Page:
Until 1998 Christmas celebrations in Cuban were not looked on kindly by the top leadership in olive green. Starting in 1979 Fidel Castro slashed the tradition, claiming that the sugar cane harvest and work were more important than celebrating Christmas Eve and having a holiday on December 25.
The essence of the regime is that your life belongs to the State. Only the government is charged with rewarding or punishing its citizens. God, Santa Claus, Father Christmas and the Three Kings can’t be more important than a bearded one born in a far-off farm in eastern Cuba.
We had to celebrate — and we still celebrate — the triumph of the Revolution. The playing of salsa, timba or reggaeton, orchestras and groups, usually happens on December 31st and January 1st in every city in the country. At midnight on the 31st while people celebrate and wish each other the best for the coming year, the TV channels join together to show a “Revolutionary ad,” where to the beat of patriotic songs they show images of Fidel Castro surrounded by children.
It was from the visit to Cuba of Pope John Paul II in January of 1998, when out of deference, the tropical autocracy again allowed a national holiday on December 25. Despite living in an economy on the edge, with rationing, combative marches, and preparing ourselves for a supposed war against the Yankees, many families maintain the tradition and spirit of Christmas.
The little trees are put in places in the house away from the windows, so their shiny garlands won’t betray them to the intransigent ideological Talibans of the neighborhood. But the smell of roast pork alerts the people on block watch to write reports and snitch on their neighbors.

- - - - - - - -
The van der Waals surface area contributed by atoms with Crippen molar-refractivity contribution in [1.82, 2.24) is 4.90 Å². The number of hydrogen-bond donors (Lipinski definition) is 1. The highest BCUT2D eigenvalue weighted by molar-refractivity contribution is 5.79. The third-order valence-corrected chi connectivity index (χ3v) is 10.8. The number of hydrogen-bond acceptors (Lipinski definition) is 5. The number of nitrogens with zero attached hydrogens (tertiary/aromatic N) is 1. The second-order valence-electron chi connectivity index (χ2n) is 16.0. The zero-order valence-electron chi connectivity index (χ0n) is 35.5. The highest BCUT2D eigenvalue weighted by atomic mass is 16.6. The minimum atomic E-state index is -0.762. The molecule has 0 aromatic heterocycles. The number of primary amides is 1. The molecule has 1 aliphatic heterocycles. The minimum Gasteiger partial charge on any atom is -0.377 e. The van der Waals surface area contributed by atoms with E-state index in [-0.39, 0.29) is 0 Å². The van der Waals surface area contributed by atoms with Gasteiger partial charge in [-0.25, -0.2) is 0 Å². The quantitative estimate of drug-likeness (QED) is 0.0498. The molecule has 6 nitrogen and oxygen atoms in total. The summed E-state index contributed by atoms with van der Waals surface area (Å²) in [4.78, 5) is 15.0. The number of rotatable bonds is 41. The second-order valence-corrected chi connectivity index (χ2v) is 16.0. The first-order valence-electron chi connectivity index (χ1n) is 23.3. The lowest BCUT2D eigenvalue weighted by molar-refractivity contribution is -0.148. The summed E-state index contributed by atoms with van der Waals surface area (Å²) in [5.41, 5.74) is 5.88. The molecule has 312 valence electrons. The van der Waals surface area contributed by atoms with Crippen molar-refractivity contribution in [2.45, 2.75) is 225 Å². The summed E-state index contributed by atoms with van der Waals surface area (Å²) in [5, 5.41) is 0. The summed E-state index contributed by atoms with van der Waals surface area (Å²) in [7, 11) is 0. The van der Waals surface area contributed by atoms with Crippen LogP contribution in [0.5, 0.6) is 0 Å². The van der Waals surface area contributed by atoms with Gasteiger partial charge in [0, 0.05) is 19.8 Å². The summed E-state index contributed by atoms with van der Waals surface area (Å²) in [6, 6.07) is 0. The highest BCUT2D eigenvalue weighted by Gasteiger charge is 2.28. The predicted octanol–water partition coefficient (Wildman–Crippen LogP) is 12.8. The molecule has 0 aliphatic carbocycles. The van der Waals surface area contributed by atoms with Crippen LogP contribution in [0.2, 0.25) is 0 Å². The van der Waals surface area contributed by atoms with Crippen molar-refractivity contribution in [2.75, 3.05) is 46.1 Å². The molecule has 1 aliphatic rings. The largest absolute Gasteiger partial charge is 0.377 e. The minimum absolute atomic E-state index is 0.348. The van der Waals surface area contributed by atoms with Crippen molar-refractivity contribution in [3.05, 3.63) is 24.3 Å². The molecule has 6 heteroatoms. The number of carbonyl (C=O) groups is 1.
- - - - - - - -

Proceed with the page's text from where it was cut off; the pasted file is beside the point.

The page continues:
At that stage, the only people allowed to celebrate Christmas were the ’sacrificed leaders’. At that time, Fidel Castro gave his relatives baskets with candies, nuts, hazelnuts, wine and cider.
In 2012, the purchases will reflect the financial differences between Cubans. On the tables of those with bulging wallets, beside the usual white rice, black beans, salad and yuca con mojo, there will be trays with pork, turkey and shrimp. For dessert, sweet Spanish nougat. You will be served drinks at your pleasure. And their trees are big and filled with ornaments and lights.
Most, those who spend the whole year squeezing their pesos to make it to the end of the month, can barely buy a piece of port and a few pounds of beans and roots in the farmers market. Beer is only for women, one or two each. The men drink cheap rum, at 60 Cuban pesos a bottle at a State store. And if they have a little tree, it’s the cheapest one sold at the mall.
There are families who think the future is a dirty word and whose children just want to leave their homeland. Just don’t lose the illusion: perhaps next year something good will happen. Hope, as the saying goes, is the last thing you lose.
To all readers of the blog Desde La Habana I want to wish you happy holidays with your family and friends. And may 2012 be a better year, for you and for your countries.
Photo: In the last five decades many things have changed in Cuba, but if something has stayed the same it is the time of the year when the poinsettia blooms, considered the Christmas star in many countries.
December 20 2012